[NetBehaviour] Steam

Corrado Morgana corradomorgana at blueyonder.co.uk
Mon Mar 23 18:37:50 CET 2009


After checking Tot's forum, The Path hits Steam's best sellers for the
release week.

Steam, as a delivery method for PC games beats any bricks and mortar outlet
or any Optical Media distribution (DVD, amazon, etc..) The media sounded
death knell for PC gaming has largely been an issue because online
distributors such as Steam aren't factored into sale figures. Steam is a
great repository for new, old, niche games..long tail ahoy

Anyway..as for reaching new audiences i.e. gamers, I'm going to say
something very contentious and 'guess' that the sales for The Path have
mainly been from games designers, games design students and artists who are
gamers (possibly fitting into the previous categories) What exactly is the
demographic for critical gamers? Sorry critical artgamers! [and to make
things more complex critical Games Artists!]
It has been billed as a horror game so maybe the curious silent hill players
who have had some exposure to indie games content too


The average and nominal Gears of War player...nah


C




-----Original Message-----
From: netbehaviour-bounces at netbehaviour.org
[mailto:netbehaviour-bounces at netbehaviour.org] On Behalf Of clemos
Sent: 23 March 2009 5:01 PM
To: NetBehaviour for networked distributed creativity
Subject: Re: [NetBehaviour] Steam

Hi

I have played The Graveyard, (randomly) downloaded via Steam, and been
very positively surprised to find such things on that platform. I've
been searching for other similar "artistic" games in the "Indie"
section, but without luck... I'll sure check "The Path".
It renewed my interrest in that platform (steam), because it indeeds
seems to make it possible for artists to reach new audiences (gamers),
and eventually to bring games and art closer from each other (or
actually to make their proximity more obvious). The economics behind
Steam and its impact on such "artgaming" production and distribution
is also very interresting, maybe promising.
Did you find any resource about these topics ? I'd be especially
interrested in reviews and insight from the team of Tale of Tales: did
they manage to sell their games ? how many downloads ? what's the
commercial deal with Steam ? ...

+++++++
Clément

On Mon, Mar 23, 2009 at 1:14 PM, Corrado Morgana
<corradomorgana at blueyonder.co.uk> wrote:
> You might want to check out Tale of Tales' later stuff, 'The Graveyard'
and
> 'the Path' both available from their own website and also from Steam,
online
> videogames distribution stream; artgaming/games art, alongside indie and
> commercial games, making the distributional leap to large (huge) potential
> audiences (I'm not going to say mass market!)
>
> Steam absolutely rocks...
>
> Corrado
>
> -----Original Message-----
> From: netbehaviour-bounces at netbehaviour.org
> [mailto:netbehaviour-bounces at netbehaviour.org] On Behalf Of Ruth Catlow
> Sent: 22 March 2009 7:31 PM
> To: NetBehaviour for networked distributed creativity
> Subject: [NetBehaviour] Furtherfield in Support of Ada Lovelace Day
>
> Hi Netbehaviourists,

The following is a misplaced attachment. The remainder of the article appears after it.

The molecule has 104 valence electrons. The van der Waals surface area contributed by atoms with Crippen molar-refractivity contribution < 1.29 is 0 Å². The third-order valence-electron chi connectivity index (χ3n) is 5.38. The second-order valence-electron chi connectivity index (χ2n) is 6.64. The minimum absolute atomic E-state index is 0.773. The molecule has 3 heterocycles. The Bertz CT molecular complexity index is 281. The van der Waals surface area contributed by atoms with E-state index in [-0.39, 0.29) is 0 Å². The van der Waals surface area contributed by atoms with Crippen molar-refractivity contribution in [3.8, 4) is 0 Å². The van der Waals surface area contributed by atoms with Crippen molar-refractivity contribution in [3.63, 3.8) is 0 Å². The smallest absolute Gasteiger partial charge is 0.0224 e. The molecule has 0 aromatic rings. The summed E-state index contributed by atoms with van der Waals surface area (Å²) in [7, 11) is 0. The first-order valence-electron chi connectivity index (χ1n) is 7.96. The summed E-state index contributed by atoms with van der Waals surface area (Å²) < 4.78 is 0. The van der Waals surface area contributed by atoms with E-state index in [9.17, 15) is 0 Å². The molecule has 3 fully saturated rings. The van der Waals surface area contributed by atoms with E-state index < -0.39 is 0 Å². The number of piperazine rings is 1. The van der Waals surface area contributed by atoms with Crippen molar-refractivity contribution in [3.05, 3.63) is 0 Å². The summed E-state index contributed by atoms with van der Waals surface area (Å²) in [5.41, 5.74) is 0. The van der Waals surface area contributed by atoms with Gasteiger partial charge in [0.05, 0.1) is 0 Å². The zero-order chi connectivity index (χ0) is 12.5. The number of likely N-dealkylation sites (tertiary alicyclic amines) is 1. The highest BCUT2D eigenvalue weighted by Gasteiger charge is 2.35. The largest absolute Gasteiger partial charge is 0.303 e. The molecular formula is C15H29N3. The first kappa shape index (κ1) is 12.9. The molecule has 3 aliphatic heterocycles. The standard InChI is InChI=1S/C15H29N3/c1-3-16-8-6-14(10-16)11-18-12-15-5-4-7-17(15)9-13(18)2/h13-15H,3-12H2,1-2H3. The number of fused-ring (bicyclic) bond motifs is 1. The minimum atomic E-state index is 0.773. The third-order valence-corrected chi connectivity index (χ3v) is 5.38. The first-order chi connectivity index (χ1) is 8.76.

>
> In support of Ada Lovelace Day (highlighted by Marc and discussed a
> couple of weeks back) we are inviting all women who work in media arts
> and net art, who are not already subscribed, to join the NetBehaviour
> email list for a week between 23rd and 30th March.
>
> We are asking them to squat the list for a week (of course we hope
> they'll stick around for longer:) and tell us about their work and that
> of other women who have inspired them in their own practice.
>
> This is not a separatist excercise; we want to hear from all of you so
> don't hold back.
>
> Posts are welcome in any length, format and frequency and we are not
> worrying about repeats or gaps. The following is offered as an example.
>
> ====================
> MY NAME: Ruth Catlow
>
> URL: http://www.furtherfield.org/display_user.php?ID=14
>
> INSPIRED BY:
>
> Ele Carpenter - http://www.elecarpenter.org.uk/ for tech inspired and
> facilitated participation with Open Source Embroidery, her curatorial
> project exploring artists practice that explores the relationship
> between programming for embroidery and computing.
>
> Auriea Harvey - for her part with Entropy8Zuper in early intimate
> networked performances http://entropy8zuper.org/wirefire and for Endless
> Forest, Tale of Tales's bucolic social screensaver
> http://tale-of-tales.com/TheEndlessForest
>
> Mary Flanagan - for her energetic explorations as academic, educator,
> artist and programmer at the intersection of games, art and feminism
> and exploring collaborative approaches to thinking about values in
> http://www.valuesatplay.org/
>
> ==============================
>
> At the end of the week we will collate all of the posts in the thread
> and feature them on Furtherfield.org.
>
> With all best wishes from
>
> Ruth and the Furtherfield crew
>
> ==========================
>
> *Ada Lovelace Day -bringing women in technology to the fore
> http://findingada.com/blog/2009/01/05/ada-lovelace-day/
> sign a pledge to blog about inspirational women in tech on 24th March.
>
> Furtherfield.org http://furtherfield.org
>
> _______________________________________________
> NetBehaviour mailing list
> NetBehaviour at netbehaviour.org
> http://www.netbehaviour.org/mailman/listinfo/netbehaviour
>
>
>
>
> _______________________________________________
> NetBehaviour mailing list
> NetBehaviour at netbehaviour.org
> http://www.netbehaviour.org/mailman/listinfo/netbehaviour
>

_______________________________________________
NetBehaviour mailing list
NetBehaviour at netbehaviour.org
http://www.netbehaviour.org/mailman/listinfo/netbehaviour







More information about the NetBehaviour mailing list